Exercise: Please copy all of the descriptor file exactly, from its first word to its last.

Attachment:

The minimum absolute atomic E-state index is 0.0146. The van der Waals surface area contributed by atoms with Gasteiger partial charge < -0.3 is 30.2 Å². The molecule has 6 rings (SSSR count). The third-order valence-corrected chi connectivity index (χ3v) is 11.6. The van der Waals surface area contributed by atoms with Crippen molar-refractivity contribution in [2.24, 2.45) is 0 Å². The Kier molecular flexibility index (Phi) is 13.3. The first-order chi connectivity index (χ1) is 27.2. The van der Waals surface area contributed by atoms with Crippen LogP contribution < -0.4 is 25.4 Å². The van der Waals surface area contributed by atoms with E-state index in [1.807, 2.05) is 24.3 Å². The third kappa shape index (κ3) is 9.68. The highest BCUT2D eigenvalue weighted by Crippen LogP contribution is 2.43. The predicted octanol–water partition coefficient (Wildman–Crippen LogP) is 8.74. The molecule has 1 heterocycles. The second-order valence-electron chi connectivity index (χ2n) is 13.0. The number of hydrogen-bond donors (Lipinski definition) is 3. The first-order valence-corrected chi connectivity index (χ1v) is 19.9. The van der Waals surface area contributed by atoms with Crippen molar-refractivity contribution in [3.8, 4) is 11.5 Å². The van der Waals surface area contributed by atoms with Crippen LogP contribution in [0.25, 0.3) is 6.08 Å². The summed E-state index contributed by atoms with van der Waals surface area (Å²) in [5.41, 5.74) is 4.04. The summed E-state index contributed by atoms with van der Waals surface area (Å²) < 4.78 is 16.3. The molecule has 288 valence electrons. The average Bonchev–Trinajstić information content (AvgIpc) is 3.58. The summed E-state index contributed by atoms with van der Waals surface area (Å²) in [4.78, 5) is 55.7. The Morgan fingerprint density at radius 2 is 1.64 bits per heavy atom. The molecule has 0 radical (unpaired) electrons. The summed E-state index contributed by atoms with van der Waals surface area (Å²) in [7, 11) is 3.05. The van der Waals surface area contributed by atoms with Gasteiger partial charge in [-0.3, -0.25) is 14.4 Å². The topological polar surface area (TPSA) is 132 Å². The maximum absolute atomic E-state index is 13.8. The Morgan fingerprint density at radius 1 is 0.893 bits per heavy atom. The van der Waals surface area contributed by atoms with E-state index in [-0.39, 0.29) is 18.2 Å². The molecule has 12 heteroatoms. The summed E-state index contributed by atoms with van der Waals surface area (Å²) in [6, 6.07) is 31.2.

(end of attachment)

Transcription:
The minimum absolute atomic E-state index is 0.0146. The van der Waals surface area contributed by atoms with Gasteiger partial charge < -0.3 is 30.2 Å². The molecule has 6 rings (SSSR count). The third-order valence-corrected chi connectivity index (χ3v) is 11.6. The van der Waals surface area contributed by atoms with Crippen molar-refractivity contribution in [2.24, 2.45) is 0 Å². The Kier molecular flexibility index (Phi) is 13.3. The first-order chi connectivity index (χ1) is 27.2. The van der Waals surface area contributed by atoms with Crippen LogP contribution < -0.4 is 25.4 Å². The van der Waals surface area contributed by atoms with E-state index in [1.807, 2.05) is 24.3 Å². The third kappa shape index (κ3) is 9.68. The highest BCUT2D eigenvalue weighted by Crippen LogP contribution is 2.43. The predicted octanol–water partition coefficient (Wildman–Crippen LogP) is 8.74. The molecule has 1 heterocycles. The second-order valence-electron chi connectivity index (χ2n) is 13.0. The number of hydrogen-bond donors (Lipinski definition) is 3. The first-order valence-corrected chi connectivity index (χ1v) is 19.9. The van der Waals surface area contributed by atoms with Crippen molar-refractivity contribution in [3.8, 4) is 11.5 Å². The van der Waals surface area contributed by atoms with Crippen LogP contribution in [0.25, 0.3) is 6.08 Å². The summed E-state index contributed by atoms with van der Waals surface area (Å²) in [5.41, 5.74) is 4.04. The summed E-state index contributed by atoms with van der Waals surface area (Å²) < 4.78 is 16.3. The molecule has 288 valence electrons. The average Bonchev–Trinajstić information content (AvgIpc) is 3.58. The summed E-state index contributed by atoms with van der Waals surface area (Å²) in [4.78, 5) is 55.7. The Morgan fingerprint density at radius 2 is 1.64 bits per heavy atom. The molecule has 0 radical (unpaired) electrons. The summed E-state index contributed by atoms with van der Waals surface area (Å²) in [7, 11) is 3.05. The van der Waals surface area contributed by atoms with Gasteiger partial charge in [-0.3, -0.25) is 14.4 Å². The topological polar surface area (TPSA) is 132 Å². The maximum absolute atomic E-state index is 13.8. The Morgan fingerprint density at radius 1 is 0.893 bits per heavy atom. The van der Waals surface area contributed by atoms with E-state index in [-0.39, 0.29) is 18.2 Å². The molecule has 12 heteroatoms. The summed E-state index contributed by atoms with van der Waals surface area (Å²) in [6, 6.07) is 31.2.